The array of experts in front of me, coming from these multitude of sectors and organisations are the strength of the CAPP. And we can only be stronger by working together, outside of our silos. So I urge you to work across your thematic areas, and reach out to your Pacific partners in the room to jointly come up with sustainable solutions for our Pacific Island communities.
I also urge you to contribute to the Talanoa Dialogue that is currently underway. I understand that there will be a session this morning to elaborate on how you can contribute to the Talanoa Dialogue.
Please share your inspiring stories, your on-the-ground experiences and your visions to achieving the objectives of the Paris Agreement in the Talanoa Dialogue. This will be very important for bringing the perspective and priorities of Pacific small island developing states in the process.
During this process, let us remain resolute in our call to achieve the more ambitious target of limiting the rise in global temperature to within 1.5 degrees.
Colleagues, if you were with me in the Bonn Zone last year you would agree that the message coming out from strongly from the various events and sessions is the urgent need to accelerate climate action now.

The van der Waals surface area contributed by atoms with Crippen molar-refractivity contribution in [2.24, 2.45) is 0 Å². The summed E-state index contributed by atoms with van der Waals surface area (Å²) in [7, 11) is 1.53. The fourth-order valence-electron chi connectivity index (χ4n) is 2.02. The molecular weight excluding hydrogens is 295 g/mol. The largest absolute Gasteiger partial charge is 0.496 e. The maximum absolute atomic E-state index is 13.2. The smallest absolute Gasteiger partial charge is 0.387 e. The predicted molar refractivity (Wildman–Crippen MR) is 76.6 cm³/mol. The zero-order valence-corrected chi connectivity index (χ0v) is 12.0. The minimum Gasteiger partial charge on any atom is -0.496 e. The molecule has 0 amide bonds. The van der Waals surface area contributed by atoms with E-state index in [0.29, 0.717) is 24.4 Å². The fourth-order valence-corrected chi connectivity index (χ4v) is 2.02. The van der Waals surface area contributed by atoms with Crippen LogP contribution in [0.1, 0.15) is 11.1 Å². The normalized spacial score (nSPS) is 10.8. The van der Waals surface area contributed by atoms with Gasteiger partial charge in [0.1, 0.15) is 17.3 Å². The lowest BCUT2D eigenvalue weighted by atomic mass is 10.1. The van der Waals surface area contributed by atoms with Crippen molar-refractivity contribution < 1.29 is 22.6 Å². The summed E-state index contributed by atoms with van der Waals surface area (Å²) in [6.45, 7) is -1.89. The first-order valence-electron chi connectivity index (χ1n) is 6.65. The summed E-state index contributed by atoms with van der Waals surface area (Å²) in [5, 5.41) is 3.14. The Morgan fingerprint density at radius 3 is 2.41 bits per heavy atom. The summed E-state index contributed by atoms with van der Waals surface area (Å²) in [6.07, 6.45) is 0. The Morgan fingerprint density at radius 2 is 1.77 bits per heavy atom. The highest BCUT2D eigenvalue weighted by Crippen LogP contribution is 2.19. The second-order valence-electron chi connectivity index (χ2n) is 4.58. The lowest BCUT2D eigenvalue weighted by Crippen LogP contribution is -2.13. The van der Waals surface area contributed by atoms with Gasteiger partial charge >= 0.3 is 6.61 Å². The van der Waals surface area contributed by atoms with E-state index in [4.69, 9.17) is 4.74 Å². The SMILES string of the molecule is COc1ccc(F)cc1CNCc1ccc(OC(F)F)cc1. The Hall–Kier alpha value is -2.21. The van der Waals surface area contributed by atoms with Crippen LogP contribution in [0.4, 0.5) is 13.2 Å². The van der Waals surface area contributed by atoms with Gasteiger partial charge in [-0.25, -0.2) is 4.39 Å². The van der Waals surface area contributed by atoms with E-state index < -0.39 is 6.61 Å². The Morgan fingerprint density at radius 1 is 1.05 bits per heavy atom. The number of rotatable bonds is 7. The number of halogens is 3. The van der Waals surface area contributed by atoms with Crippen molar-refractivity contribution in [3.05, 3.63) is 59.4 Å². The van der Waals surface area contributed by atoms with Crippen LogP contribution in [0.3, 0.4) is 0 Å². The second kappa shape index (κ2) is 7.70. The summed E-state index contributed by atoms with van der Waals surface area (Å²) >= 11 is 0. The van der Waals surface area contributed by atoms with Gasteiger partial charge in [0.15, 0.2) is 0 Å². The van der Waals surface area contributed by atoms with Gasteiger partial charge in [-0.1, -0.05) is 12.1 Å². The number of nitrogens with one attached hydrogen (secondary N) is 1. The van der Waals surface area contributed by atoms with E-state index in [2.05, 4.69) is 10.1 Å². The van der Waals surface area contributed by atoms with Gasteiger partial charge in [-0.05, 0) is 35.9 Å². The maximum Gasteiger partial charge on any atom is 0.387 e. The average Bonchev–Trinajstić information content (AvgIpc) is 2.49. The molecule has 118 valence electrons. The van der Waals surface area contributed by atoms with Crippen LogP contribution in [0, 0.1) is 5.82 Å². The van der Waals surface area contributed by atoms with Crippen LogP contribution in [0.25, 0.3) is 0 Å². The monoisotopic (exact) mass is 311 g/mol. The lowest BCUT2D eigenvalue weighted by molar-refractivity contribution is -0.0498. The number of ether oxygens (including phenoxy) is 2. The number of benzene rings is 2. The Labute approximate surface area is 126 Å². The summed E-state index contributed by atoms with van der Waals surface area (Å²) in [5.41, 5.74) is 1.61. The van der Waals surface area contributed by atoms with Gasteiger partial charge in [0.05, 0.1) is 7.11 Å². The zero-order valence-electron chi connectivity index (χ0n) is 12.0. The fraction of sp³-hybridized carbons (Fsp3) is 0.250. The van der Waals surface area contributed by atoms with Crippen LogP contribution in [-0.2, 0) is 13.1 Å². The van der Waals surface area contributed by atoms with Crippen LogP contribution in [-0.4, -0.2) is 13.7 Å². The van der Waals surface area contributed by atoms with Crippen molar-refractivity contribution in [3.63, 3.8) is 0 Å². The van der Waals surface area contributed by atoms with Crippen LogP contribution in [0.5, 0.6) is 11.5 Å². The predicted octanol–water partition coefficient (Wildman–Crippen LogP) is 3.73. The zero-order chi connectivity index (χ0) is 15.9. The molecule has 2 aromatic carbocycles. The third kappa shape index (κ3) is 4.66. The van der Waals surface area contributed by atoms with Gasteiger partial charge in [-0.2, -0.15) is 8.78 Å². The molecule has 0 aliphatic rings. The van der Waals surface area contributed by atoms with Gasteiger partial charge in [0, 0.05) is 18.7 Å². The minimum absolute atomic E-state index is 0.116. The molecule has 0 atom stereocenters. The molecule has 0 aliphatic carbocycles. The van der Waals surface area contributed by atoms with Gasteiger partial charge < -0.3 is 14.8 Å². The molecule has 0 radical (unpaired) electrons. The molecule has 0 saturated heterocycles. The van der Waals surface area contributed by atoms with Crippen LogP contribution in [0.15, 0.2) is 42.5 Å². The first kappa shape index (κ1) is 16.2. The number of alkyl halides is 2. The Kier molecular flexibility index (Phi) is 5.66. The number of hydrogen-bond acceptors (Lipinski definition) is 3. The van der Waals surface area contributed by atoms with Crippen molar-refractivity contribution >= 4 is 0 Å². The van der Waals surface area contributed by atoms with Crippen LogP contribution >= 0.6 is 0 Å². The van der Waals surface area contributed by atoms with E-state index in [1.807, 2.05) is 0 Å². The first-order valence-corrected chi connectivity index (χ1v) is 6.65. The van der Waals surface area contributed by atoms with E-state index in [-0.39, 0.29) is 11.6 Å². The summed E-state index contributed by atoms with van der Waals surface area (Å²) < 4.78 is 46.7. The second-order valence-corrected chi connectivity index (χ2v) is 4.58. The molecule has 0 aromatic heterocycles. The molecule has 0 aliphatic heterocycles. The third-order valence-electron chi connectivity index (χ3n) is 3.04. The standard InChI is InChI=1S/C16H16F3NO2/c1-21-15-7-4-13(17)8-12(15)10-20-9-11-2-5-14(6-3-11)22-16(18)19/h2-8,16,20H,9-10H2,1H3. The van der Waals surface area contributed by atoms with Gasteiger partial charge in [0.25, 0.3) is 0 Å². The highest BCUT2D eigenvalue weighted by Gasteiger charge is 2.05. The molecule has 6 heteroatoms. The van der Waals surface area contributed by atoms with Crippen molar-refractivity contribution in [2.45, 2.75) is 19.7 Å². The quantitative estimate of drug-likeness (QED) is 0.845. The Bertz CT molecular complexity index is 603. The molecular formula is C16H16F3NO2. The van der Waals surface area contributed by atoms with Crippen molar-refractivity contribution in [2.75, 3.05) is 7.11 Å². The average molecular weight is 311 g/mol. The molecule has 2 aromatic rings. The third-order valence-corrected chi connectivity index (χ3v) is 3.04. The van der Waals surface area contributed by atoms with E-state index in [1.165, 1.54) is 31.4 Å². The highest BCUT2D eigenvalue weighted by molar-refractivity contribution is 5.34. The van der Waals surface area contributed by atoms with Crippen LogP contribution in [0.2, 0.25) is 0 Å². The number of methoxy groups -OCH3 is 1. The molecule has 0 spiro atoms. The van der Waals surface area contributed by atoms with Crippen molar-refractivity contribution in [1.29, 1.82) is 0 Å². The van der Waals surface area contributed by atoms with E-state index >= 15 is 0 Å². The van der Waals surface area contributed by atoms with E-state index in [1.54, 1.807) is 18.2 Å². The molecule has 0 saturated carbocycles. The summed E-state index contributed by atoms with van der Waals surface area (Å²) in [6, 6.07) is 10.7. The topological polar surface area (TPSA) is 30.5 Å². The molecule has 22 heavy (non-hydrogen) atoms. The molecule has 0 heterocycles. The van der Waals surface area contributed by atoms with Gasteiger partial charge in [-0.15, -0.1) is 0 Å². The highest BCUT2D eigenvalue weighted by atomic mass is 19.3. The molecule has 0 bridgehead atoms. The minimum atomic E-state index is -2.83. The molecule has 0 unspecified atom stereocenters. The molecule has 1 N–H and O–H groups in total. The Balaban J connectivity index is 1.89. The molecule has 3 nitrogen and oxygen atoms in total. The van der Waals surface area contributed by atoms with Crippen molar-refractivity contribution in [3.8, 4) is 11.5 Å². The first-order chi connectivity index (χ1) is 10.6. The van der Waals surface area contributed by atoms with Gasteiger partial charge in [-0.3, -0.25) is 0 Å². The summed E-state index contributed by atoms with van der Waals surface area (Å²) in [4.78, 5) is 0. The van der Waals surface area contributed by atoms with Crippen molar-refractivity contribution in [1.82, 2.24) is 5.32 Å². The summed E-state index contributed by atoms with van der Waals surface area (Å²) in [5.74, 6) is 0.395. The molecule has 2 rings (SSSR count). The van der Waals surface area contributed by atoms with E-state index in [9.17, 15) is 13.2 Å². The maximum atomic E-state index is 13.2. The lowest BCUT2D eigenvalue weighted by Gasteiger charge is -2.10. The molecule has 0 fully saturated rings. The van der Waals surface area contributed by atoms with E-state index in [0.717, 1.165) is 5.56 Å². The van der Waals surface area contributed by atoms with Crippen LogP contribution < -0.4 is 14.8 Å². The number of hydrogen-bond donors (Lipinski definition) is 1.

You would have observed that stakeholders from various sectors, agencies and groups are already busy gathering and organising themselves to work together towards this. This spirit is captured in our COP23 slogan for global climate action – “Uniting for climate action – further, faster, together”
Here in the Pacific we have together initiated this spirit of unity and solidarity with the establishment of the Climate Action Pacific Partnership.
Let us keep this spirit alive by actively and constructively working together to create holistic, integrated and inclusive partnerships; to develop innovative solutions and technologies; and to implement climate actions that are truly transformative and sustainable.
I wish you enjoyable and successful deliberations over the next 2 days.
Vinaka vakalevu. Thank you